Industrial Specialisation and Productivity Catch-Up in CEECs - Patterns and Prospects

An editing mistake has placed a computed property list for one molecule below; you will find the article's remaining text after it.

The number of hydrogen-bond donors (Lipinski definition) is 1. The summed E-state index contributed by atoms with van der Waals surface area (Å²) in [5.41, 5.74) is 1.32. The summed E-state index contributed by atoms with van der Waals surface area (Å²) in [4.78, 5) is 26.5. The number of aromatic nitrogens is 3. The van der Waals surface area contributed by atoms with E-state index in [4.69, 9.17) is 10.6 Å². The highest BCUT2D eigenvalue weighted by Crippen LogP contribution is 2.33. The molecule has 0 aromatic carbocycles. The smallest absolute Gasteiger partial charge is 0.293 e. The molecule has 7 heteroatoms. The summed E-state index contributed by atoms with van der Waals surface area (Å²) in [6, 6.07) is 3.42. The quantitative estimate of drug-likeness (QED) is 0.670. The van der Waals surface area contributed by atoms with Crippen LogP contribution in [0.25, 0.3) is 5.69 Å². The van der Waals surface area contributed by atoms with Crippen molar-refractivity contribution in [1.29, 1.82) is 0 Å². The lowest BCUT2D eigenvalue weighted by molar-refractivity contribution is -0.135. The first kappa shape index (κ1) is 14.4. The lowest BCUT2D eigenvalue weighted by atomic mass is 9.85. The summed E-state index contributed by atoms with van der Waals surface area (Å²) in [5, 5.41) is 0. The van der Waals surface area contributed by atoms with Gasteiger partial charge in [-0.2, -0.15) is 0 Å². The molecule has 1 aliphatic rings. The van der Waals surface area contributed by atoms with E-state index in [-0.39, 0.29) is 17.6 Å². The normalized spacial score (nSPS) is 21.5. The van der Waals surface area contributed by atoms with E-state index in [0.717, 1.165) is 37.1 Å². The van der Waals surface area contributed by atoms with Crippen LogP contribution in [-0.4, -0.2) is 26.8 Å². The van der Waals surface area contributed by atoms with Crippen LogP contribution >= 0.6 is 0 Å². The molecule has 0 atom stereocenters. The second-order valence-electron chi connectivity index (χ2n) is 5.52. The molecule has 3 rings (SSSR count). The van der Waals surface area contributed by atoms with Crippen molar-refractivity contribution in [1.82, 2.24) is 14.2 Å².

Research into the structural patterns in Central East European economies’ aggregate value added or production can draw upon a large body of literature. However, this research often stops short of assessing what the patterns described tell us in terms of prospects for catching up of each individual accession candidate to European levels of economic development. This distinct lack is mainly rooted in shortcomings of economic theory, which so far is unable to present a coherent theory of integration between unequal partners and catch up development. This paper therefore uses various ad-hoc assumptions (path dependency, hysteresis, learning-curve, product-cycle, etc.) to predict future catch up scenarios for Estonia, Poland, the Czech and Slovak Republics, Hungary, and Slovenia. The focus is on patterns of specialisation in manufacturing industries. A variety of different taxonomies (OECD, WIFO, own classifications) establishing classes of manufacturing industries correspond to the ad-hoc assumptions used and allow careful prediction of individual paths of catching up in industrial productivity levels. The results of this analysis are particularly important for economic policy in accession candidates and at the EU level in terms of targeting structural and cohesion fund policies to their most efficient use. The analysis uses simple empirical methods working with mainly employment and industry-specific productivity data at NACE 3 digit-levels. The paper establishes an empirical model of typical industrial labour productivity growth determined by patterns of specialisation in manufacturing industries and the extent of backwardness by use of past experience both in EU cohesion and EU accession countries. This model is then applied to predict potentials of productivity growth and prospects of productivity catch-up in several distinct scenarios of structural adjustment in EU accession states. The predictions suggest that productivity catch-up will at the very least take more than two decades with Slovenia and the Slovak Republic arriving first. The Czech Republic and Hungary share similar catch-up prospects slightly more favourable as compared to Poland. The results for Estonia are bleak.
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